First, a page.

by Adrian Johnstone, Royal Holloway, University of London and Paul Curzon, Queen Mary University of London
Charles Babbage is famous for his amazing technical skills in designing a computer, but also infamous for his apparent spiky and obsessive personality.
He certainly seems to have had poor social skills in that he often immensely irritated the people who funded his work. Part of the reason he never managed to complete a working version of his computer is that his funders pulled the plug on him. If only he had had better people skills to complement his technical skills and creativity, perhaps we would have had computers a century earlier! However, perhaps we should be less harsh. He wasn’t a total social misfit: his salons (Victorian high society parties) were extremely popular, and attended by what would now be considered celebrity A-listers. They often centred around demonstrations of science and engineering wonders, so presumably he could be the life and soul of the party… as long as he had a technological wonder to talk about. The young Ada Lovelace attended one such salon and was enthralled by his machines. Encouraged by her mathematically trained mother, Lady Byron, she studied maths and in 1840 collaborated with Babbage on a description of his Analytical Engine.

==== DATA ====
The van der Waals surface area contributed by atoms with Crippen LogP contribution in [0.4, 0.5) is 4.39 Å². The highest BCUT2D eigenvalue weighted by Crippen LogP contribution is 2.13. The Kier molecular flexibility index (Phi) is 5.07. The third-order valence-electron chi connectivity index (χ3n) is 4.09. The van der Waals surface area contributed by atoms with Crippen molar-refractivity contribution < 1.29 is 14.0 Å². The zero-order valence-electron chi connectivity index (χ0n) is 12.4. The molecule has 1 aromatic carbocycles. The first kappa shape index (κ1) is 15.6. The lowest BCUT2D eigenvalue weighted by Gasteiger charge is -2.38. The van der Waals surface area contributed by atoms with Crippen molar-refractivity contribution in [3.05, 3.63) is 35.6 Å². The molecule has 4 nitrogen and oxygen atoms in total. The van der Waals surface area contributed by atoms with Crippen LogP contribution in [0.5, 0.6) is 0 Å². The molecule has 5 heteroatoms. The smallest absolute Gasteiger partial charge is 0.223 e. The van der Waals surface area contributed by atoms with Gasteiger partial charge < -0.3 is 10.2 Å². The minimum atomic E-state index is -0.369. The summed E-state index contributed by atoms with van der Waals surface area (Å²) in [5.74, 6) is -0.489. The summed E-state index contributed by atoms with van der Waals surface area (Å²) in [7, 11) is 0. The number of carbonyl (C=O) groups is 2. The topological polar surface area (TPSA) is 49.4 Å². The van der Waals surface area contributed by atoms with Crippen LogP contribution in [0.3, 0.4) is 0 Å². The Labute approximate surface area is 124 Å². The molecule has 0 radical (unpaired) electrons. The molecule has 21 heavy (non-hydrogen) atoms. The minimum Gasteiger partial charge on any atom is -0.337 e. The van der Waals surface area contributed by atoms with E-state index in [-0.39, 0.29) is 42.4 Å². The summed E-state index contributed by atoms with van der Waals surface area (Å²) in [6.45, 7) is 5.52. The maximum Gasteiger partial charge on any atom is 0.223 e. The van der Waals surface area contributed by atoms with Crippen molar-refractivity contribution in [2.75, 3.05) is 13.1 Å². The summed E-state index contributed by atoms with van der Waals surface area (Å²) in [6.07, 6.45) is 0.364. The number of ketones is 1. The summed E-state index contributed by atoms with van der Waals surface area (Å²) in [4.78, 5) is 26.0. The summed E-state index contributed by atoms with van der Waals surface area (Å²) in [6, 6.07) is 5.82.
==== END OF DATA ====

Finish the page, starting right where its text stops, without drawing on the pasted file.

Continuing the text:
More to the point, if you consider the context of Babbage’s life, he suffered extremes of grief. In one year alone, 1827, he buried three of his children as well as his wife. Of his eight children only three survived beyond the age of ten. That was the brutal reality of the pre-antibiotic world.
In this context perhaps it is better to think about his work and achievements, as a response to adversity. That he achieved so much is a triumph of ambition over terrible loss.
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This article was funded by UKRI, through Professor Ursula Martin’s grant EP/K040251/2 and grant EP/W033615/1.